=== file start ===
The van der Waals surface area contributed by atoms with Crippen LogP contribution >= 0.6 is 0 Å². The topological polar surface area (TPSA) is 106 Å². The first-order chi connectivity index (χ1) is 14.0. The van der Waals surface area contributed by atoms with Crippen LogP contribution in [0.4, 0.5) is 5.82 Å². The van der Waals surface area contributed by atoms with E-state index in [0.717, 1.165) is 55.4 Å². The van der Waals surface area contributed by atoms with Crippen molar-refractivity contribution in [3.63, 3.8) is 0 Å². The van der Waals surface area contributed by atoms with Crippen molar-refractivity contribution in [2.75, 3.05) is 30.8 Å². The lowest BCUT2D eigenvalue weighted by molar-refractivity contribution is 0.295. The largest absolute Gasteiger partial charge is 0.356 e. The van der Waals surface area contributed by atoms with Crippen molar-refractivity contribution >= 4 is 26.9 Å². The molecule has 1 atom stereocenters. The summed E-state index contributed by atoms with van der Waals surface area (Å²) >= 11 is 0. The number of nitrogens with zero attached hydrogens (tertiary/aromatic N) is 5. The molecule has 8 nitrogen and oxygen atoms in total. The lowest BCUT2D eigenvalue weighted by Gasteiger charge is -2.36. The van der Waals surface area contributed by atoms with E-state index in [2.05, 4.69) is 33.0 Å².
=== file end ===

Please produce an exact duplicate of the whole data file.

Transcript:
The van der Waals surface area contributed by atoms with Crippen LogP contribution >= 0.6 is 0 Å². The topological polar surface area (TPSA) is 106 Å². The first-order chi connectivity index (χ1) is 14.0. The van der Waals surface area contributed by atoms with Crippen LogP contribution in [0.4, 0.5) is 5.82 Å². The van der Waals surface area contributed by atoms with E-state index in [0.717, 1.165) is 55.4 Å². The van der Waals surface area contributed by atoms with Crippen molar-refractivity contribution in [3.63, 3.8) is 0 Å². The van der Waals surface area contributed by atoms with Crippen molar-refractivity contribution in [2.75, 3.05) is 30.8 Å². The lowest BCUT2D eigenvalue weighted by molar-refractivity contribution is 0.295. The largest absolute Gasteiger partial charge is 0.356 e. The van der Waals surface area contributed by atoms with Crippen molar-refractivity contribution >= 4 is 26.9 Å². The molecule has 1 atom stereocenters. The summed E-state index contributed by atoms with van der Waals surface area (Å²) >= 11 is 0. The number of nitrogens with zero attached hydrogens (tertiary/aromatic N) is 5. The molecule has 8 nitrogen and oxygen atoms in total. The lowest BCUT2D eigenvalue weighted by Gasteiger charge is -2.36. The van der Waals surface area contributed by atoms with E-state index in [2.05, 4.69) is 33.0 Å².